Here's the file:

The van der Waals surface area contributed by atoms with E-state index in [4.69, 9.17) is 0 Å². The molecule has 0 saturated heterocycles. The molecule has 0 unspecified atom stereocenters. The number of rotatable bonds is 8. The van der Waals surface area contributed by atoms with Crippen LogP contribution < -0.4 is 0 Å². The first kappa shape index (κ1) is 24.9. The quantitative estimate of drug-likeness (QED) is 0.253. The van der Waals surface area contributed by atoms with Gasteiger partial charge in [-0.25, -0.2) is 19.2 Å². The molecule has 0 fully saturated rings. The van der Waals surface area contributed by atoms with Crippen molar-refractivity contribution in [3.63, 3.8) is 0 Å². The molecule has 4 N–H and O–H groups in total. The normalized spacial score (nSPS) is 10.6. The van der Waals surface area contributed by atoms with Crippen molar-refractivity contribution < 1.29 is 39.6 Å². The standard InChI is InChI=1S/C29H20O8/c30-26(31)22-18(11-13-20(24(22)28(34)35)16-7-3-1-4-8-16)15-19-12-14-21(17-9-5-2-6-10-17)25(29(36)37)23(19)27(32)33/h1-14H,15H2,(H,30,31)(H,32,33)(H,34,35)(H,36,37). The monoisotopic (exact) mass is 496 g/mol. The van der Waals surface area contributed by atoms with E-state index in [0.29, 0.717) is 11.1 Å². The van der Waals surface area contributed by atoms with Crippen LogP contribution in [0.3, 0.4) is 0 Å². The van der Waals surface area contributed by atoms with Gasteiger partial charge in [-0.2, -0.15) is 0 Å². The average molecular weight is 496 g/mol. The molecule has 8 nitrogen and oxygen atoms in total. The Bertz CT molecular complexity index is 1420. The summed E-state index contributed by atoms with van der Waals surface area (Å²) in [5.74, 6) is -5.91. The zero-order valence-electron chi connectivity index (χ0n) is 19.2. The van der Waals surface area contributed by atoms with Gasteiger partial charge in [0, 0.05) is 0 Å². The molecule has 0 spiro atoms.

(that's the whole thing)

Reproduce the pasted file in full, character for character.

The van der Waals surface area contributed by atoms with E-state index in [4.69, 9.17) is 0 Å². The molecule has 0 saturated heterocycles. The molecule has 0 unspecified atom stereocenters. The number of rotatable bonds is 8. The van der Waals surface area contributed by atoms with Crippen LogP contribution < -0.4 is 0 Å². The first kappa shape index (κ1) is 24.9. The quantitative estimate of drug-likeness (QED) is 0.253. The van der Waals surface area contributed by atoms with Gasteiger partial charge in [-0.25, -0.2) is 19.2 Å². The molecule has 0 fully saturated rings. The van der Waals surface area contributed by atoms with Crippen molar-refractivity contribution in [3.63, 3.8) is 0 Å². The molecule has 4 N–H and O–H groups in total. The normalized spacial score (nSPS) is 10.6. The van der Waals surface area contributed by atoms with Crippen molar-refractivity contribution < 1.29 is 39.6 Å². The standard InChI is InChI=1S/C29H20O8/c30-26(31)22-18(11-13-20(24(22)28(34)35)16-7-3-1-4-8-16)15-19-12-14-21(17-9-5-2-6-10-17)25(29(36)37)23(19)27(32)33/h1-14H,15H2,(H,30,31)(H,32,33)(H,34,35)(H,36,37). The monoisotopic (exact) mass is 496 g/mol. The van der Waals surface area contributed by atoms with E-state index in [0.29, 0.717) is 11.1 Å². The van der Waals surface area contributed by atoms with Crippen LogP contribution in [0.3, 0.4) is 0 Å². The van der Waals surface area contributed by atoms with Gasteiger partial charge in [-0.2, -0.15) is 0 Å². The average molecular weight is 496 g/mol. The molecule has 8 nitrogen and oxygen atoms in total. The Bertz CT molecular complexity index is 1420. The summed E-state index contributed by atoms with van der Waals surface area (Å²) in [5.74, 6) is -5.91. The zero-order valence-electron chi connectivity index (χ0n) is 19.2. The van der Waals surface area contributed by atoms with Gasteiger partial charge in [0, 0.05) is 0 Å². The molecule has 0 spiro atoms.